The Ultimate Phillies-Killer Lineup
This is how Phillies announcer Scott Franzke recently expressed his chagrin over the team’s inability to get New York Met Scott Hairston out—when he thought the broadcast had gone to commercial: “Somebody figure out how to fucking get Scott Hairston out! He stinks! Jesus Christ!”
That feeling isn’t new for Phillies fans. For years, an elite(?) group of men have proven themselves to be bonafide Phillies-Killers, regardless of their inability to produce against other organizations. Last August, Ryan Zimmerman stepped to the plate in the bottom of the ninth inning with the bases loaded and the score square and everyone—especially Phillies fans—knew exactly what would happen next.
So, in an effort to commiserate and complain and gripe, ladies and gentlemen, here’s the Ultimate Phillies-Killing lineup.
Chris Carpenter: The guy is 7-2 lifetime against the Phils. And, though I’m sure you don’t need a reminder, he tossed a complete-game, three-hit shutout against the good guys in Game 5 of last year’s NLDS. This is going to be a long exercise, so please excuse me while I go fix myself a drink or three.
Rod Barajas: Barajas was basically worthless during his hot second with the Phillies. They brought him in as insurance because Chooch was young and inexperienced. Ruiz ended up securing his role as the team’s guy with just six homers and a .259 average because Barajas batted .230 and botched tags at the plate. Against the Phils, though? Barajas has batted .280 and has hit nine homers in 35 games—including two, two-HR games (once as a Blue Jay and once as a Met).
Todd Helton: He’s posted .360/.463/.634 in 87 games through 14 full seasons and change. Just. Retire. Already.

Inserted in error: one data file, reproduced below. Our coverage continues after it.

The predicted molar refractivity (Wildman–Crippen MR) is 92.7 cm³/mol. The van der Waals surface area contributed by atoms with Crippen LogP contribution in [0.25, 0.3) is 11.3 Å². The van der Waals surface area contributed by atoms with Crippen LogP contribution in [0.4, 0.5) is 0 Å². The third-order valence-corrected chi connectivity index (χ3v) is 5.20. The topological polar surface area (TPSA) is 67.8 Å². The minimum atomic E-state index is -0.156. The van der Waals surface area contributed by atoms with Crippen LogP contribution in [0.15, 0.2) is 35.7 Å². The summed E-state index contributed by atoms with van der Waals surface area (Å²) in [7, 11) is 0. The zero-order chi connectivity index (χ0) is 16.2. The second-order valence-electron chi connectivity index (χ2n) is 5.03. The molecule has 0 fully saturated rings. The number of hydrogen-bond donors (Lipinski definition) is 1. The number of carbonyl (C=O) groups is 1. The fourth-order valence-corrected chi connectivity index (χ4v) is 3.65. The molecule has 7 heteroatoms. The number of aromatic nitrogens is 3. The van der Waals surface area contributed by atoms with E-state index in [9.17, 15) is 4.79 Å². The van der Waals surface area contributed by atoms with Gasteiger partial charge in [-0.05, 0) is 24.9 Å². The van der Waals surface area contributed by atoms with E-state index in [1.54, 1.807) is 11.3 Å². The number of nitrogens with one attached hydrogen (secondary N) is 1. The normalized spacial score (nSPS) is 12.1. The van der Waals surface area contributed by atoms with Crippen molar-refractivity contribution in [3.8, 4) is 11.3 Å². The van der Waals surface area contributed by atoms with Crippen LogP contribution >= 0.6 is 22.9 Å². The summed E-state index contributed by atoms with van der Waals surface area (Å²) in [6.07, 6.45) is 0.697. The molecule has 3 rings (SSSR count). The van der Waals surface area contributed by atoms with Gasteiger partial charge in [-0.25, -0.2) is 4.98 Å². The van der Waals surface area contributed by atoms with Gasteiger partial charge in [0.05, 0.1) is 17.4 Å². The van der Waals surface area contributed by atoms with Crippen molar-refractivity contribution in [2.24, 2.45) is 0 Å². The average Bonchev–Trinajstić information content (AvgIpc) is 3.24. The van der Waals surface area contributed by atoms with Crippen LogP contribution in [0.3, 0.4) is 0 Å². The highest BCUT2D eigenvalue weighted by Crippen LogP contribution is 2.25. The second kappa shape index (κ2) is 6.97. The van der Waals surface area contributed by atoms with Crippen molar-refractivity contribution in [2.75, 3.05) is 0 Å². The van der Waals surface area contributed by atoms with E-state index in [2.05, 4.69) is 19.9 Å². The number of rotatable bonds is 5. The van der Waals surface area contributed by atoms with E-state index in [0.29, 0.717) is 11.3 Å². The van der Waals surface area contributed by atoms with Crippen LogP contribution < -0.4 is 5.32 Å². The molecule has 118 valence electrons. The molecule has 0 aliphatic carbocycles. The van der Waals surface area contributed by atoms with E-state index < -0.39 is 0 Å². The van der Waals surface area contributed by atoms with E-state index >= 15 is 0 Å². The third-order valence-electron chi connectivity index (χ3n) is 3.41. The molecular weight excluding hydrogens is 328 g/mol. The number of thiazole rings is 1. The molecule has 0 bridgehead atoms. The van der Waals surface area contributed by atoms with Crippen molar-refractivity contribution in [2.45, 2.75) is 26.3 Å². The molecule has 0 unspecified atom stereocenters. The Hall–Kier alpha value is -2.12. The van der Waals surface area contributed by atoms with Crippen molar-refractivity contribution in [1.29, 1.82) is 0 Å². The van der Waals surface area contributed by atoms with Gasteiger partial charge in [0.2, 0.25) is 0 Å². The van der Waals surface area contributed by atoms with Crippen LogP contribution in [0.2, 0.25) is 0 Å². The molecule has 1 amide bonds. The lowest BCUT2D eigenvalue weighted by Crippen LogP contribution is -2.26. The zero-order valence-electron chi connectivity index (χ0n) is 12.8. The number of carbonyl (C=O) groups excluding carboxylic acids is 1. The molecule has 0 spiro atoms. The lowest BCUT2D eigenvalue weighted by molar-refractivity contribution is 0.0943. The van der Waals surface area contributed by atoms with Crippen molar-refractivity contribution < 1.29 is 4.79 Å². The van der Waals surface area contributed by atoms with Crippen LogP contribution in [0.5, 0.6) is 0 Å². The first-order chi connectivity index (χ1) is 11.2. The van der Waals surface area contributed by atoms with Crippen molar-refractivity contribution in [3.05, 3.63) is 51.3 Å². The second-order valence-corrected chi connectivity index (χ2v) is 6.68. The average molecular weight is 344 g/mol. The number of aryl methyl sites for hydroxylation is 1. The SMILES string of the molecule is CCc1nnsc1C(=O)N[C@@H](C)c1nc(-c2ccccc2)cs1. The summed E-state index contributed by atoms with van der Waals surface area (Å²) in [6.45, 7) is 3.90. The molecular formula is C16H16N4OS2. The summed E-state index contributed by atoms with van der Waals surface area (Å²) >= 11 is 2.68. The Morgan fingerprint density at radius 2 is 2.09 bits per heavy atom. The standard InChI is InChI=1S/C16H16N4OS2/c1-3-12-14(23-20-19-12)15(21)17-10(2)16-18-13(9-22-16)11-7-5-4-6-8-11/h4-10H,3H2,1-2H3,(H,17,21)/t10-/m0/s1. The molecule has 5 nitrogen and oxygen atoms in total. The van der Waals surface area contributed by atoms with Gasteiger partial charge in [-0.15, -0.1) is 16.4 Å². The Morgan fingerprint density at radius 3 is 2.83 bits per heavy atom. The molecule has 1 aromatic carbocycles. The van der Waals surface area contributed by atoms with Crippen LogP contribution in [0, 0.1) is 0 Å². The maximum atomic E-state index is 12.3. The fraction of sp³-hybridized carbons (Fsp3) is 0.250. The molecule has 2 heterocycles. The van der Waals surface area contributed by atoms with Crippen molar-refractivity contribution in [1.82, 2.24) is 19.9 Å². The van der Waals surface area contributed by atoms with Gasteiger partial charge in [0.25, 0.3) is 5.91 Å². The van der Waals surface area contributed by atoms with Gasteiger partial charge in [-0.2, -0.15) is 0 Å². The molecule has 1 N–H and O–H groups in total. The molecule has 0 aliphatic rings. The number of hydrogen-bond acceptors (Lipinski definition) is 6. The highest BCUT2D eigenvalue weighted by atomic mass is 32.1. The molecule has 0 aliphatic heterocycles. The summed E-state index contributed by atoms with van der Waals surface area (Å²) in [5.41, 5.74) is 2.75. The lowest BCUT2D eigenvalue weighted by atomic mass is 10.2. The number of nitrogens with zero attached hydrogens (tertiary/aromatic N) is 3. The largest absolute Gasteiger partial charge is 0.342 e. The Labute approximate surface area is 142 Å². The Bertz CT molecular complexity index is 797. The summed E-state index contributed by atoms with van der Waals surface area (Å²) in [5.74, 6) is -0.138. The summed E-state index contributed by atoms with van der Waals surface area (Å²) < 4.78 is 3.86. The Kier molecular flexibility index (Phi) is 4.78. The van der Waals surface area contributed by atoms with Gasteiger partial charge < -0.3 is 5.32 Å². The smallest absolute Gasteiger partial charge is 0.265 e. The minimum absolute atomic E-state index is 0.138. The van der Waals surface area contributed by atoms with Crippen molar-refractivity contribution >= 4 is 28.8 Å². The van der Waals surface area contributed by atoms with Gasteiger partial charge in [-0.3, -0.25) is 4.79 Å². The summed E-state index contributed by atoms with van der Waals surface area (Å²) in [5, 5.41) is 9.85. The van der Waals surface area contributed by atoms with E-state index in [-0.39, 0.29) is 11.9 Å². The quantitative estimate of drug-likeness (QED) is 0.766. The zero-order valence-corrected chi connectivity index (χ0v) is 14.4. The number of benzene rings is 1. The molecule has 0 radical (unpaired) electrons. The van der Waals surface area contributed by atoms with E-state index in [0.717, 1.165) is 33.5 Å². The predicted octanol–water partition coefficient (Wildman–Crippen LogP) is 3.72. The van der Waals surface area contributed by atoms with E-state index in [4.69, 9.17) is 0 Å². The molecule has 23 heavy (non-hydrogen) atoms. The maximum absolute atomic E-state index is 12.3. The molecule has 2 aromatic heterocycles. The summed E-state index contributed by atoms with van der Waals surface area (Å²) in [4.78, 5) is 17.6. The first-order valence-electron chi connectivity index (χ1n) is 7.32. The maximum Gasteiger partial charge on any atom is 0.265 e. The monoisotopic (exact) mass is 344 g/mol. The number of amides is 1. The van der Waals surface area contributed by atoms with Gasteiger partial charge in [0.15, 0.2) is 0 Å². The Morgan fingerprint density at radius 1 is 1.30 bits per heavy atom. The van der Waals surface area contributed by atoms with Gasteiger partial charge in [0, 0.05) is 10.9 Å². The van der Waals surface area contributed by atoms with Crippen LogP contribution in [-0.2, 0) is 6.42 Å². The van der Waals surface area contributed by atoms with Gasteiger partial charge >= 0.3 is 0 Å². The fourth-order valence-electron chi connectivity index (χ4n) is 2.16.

Danny Espinosa: This guy has been in the Bigs for only one full season. In 268 games, he’s hit 34 home runs. Eight of those have been in his 30 games against the Phillies. Oh, and—as if the prospect of pitching to Ryan Zimmerman and Bryce Harper isn’t bad enough—Espinosa hits .287 against Philadelphia, but .195 against the rest of the league. This Washington thing isn’t going to go away, huh?
Chipper Jones: It may feel like Ryan Zimmerman is the go-to Phillies-killer for the hot corner, but that’s actually a misconception—most of his career numbers are slightly worse against the Phils. Chipper, however, has been murdering the franchise for what seems like an eternity. Not that he’s below average against other teams, but he hits .334 against Philly and has accumulated 47 homers and a season and a half’s worth of hits against the club. Jones played so well at the Mets’ former home, Shea Stadium, that he named his son after the ballpark. His numbers at both Veterans Stadium and Citizens Bank Park are better.
Patrik Elias: Yeah, I’m aware he’s a hockey player. But, the man simply kills the Flyers. He hasn’t scored more game-winning goals against any other team. Anyone assembling a team of people that crush the hopes and dreams of Philly’s faithful would be wise to take a chance on him. Could he be much worse at the plate than the litany of offense liabilities that NL teams have trotted out at shortstop over the past decade or two? I’m looking at you, Rey Ordóñez and Khalil Green and Clint Barmes.
Scott Hairston: This man is a lifetime .244 hitter who has never hit more than 17 home runs in a season. He’s played in 11 games against the Phillies in 2012 (he only started in eight of them). Five home runs and eight RBIs with a .324 average. No matter how long you ponder those numbers, they’ll never make sense. I’m with Scott Franzke, except my tirade probably wouldn’t be as appropriate to listen to at your office.
Matt Diaz: His average against the Phils is 34 points higher than his lifetime mark, and he’s hit more home runs off the Phillies than all but one of the other teams in baseball. Six of his last 22 home runs have been off of the Phils. In 2012, neither of his home runs were against the Phillies. But, they were off of Jamie Moyer and Randy Wolf respectively—both former Phils.
Vladimir Guerrero, OF: The man’s a first-ballot Hall of Famer, but he’s hit more home runs off of the Phils than he has any other team. His OBP and SLG against Philly—.465 and .739 respectively—are also his highest marks against any opponent. The .371 average in 91 games isn’t bad either. We realize he’s not playing in 2012, but we’d still quiver at the prospect of his return to the visitor’s dugout.